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With one big weekend to go, the Kentucky Derby is drawing closer — finally
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With one big weekend to go, the Kentucky Derby is drawing closer — finally

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A view of the twin spires and empty grandstand from the barn area at Churchill Downs on May 02, 2020 in Louisville, Kentucky. The 146th running of the Kentucky Derby, originally scheduled for May 2nd, has been postponed to September 5, 2020 due to the COVID-19 pandemic.

A view of the twin spires and empty grandstand from the barn area at Churchill Downs on May 02, 2020 in Louisville, Kentucky. The 146th running of the Kentucky Derby, originally scheduled for May 2nd, has been postponed to September 5, 2020 due to the COVID-19 pandemic. (Andy Lyons/Getty Images/TNS)

Believe it or not, we are one month away from the Kentucky Derby.

"It's been such a weird year," Bob Baffert said Tuesday.

Understatement of the year. The Derby postponement from May 2 to Sept. 5 at Churchill Downs has birthed a long, crazy summer. Blame COVID-19. Or don't. Either way, we've seen potential Derby stars rise, fall, suffer injuries, become late-bloomers, or drop off the trail. Along the bumps in the road, we've seen two constants.

One is Tiz the Law, winner of the Holy Bull, Florida Derby and the Belmont Stakes. He's owned by Sackatoga Stable and trained by 82-year-old Barclay Tagg, the same connections that campaigned 2003 Derby winner Funny Cide. Yes, lightning could strike twice.

"He's definitely the best 3-year-old in the country right now," Baffert said on the NTRA teleconference Tuesday.

Baffert is the other constant. Five-time Derby winning trainer. Guided American Pharoah (2015) and Justify (2018) to Triple Crowns. Early on, Baffert appeared to have an embarrassment of riches for Derby 146. Then his top two were sudden scratches - Nadal because of a leg fracture; Charlatan because of an ankle problem. "Major blows," Baffert said.

Luckily, his bench is deeper than deep. The lightly-raced Uncle Chuck popped up to win the Los Alamitos Derby on July 4. After losing the Santa Anita Derby, Authentic rebounded to win the Haskell on July 18. Then last Saturday, Thousand Words upset Santa Anita Derby winner Honor A. P. in the Shared Belief at Del Mar in Southern California, hours before Baffert's 4-year-old Improbable won the Whitney at Saratoga in New York.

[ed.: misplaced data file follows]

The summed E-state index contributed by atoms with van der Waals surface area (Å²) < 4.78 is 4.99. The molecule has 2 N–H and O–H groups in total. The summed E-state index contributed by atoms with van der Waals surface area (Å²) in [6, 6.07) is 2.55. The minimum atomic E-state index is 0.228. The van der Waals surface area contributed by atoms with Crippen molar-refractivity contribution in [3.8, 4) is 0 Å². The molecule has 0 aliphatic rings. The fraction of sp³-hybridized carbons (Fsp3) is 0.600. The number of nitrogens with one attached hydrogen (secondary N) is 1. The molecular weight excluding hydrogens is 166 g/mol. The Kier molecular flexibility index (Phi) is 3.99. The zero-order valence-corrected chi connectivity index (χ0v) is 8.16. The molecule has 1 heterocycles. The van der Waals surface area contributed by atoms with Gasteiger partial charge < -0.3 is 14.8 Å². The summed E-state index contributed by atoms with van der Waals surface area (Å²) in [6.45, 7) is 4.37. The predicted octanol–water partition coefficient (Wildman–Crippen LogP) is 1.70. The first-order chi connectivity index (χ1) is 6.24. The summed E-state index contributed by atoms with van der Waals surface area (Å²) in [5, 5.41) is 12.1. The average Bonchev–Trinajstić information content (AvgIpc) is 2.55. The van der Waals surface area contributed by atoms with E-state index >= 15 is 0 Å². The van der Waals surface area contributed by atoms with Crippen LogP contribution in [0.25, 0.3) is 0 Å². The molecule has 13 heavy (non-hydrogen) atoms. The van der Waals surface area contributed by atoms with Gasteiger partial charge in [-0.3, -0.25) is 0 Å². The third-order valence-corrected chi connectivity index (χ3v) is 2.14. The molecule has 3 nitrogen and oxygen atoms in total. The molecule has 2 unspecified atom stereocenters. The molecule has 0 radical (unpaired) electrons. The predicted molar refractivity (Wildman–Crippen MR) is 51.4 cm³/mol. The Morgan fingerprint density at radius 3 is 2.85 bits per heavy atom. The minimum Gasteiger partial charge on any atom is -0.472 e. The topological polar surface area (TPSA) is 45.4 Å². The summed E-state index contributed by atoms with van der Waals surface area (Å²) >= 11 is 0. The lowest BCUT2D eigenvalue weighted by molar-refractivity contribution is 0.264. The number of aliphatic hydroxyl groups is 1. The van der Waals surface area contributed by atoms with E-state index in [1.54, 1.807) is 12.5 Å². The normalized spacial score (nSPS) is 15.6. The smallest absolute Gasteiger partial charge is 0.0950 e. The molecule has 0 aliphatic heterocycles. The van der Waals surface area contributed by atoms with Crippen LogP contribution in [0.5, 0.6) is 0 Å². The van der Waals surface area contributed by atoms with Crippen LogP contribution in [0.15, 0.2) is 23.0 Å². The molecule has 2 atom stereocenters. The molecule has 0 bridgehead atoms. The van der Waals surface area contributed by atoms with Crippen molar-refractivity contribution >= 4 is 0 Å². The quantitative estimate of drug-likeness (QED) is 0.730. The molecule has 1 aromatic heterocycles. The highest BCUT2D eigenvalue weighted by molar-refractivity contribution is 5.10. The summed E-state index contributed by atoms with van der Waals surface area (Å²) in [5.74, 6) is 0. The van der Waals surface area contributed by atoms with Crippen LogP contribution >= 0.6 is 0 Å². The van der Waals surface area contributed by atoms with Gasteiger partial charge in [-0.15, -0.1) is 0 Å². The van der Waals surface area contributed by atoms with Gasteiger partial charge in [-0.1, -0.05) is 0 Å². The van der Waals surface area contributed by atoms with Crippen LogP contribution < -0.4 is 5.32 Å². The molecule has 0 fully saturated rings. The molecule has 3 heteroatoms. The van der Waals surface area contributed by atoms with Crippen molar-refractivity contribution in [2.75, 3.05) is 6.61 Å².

"You never know," Baffert said.

He hopes to know more after Saturday. It's Derby prep home-stretch time. There are only three races remaining that award Derby qualifying points. Two run this weekend. There's the Grade 1 Travers on Saturday at Saratoga. And there's the Ellis Park Derby on Sunday in Henderson. The Travers winner earns 100 points. The Ellis Park winner earns 50. Next Saturday's Pegasus Stakes at Monmouth gives 20 points to the winner. After that, no more points.

"I think a lot of people are taking their final shot," said Tom Drury on Tuesday.

Drury trains the wild card in Art Collector. Unimpressive as a 2-year-old, Art Collector arrived in Drury's Starlight Training Center barn in Goshen in late January. He's 3-for-3 since, including an impressive win in the Grade 2 Blue Grass Stakes at Keeneland on July 11. Sunday at Ellis Park, he'll try to make it 4-for-4.

"We were late to the party," Drury said on the teleconference. "We needed every little thing to fall into place for him. And if you follow horse racing, you know that almost never happens."

Baffert could concur. His Uncle Chuck will challenge Tiz the Law in Saturday's Travers. The son of Uncle Mo did not race as a 2-year-old. He's raced just twice at 3, winning both. Had the Derby commenced on its original date, Uncle Chuck would have been out of luck. A Labor Day weekend Derby, however, makes him a prime contender.

"He's going to be running against some serious horses now," Baffert said.

Tiz the Law is the most serious. The New York bred is trying for an Empire State sweep - the Champagne Stakes as a 2-year-old, the Belmont and the Travers at 3. The Sackatoga group, led by lead owner Jack Knowlton, is full of New Yorkers. The Derby might be their dream race, but the Travers is a close second. "Hopefully, we can check that box," Knowlton said Tuesday.

"They've managed him really well," Baffert said. "They've picked the right spots for him. He had the one hiccup at Churchill Downs (third in the Kentucky Jockey Club last November), but they've kept him out of trouble."

"I think Barclay Tagg has done an Eclipse Award training job with that horse," Drury added.

And it's not over yet. Not quite. It has been three months since the old Derby date, with just one month left to the new. Sound weird? It has been that kind of year.

Visit the Lexington Herald-Leader (Lexington, Ky.) at www.kentucky.com

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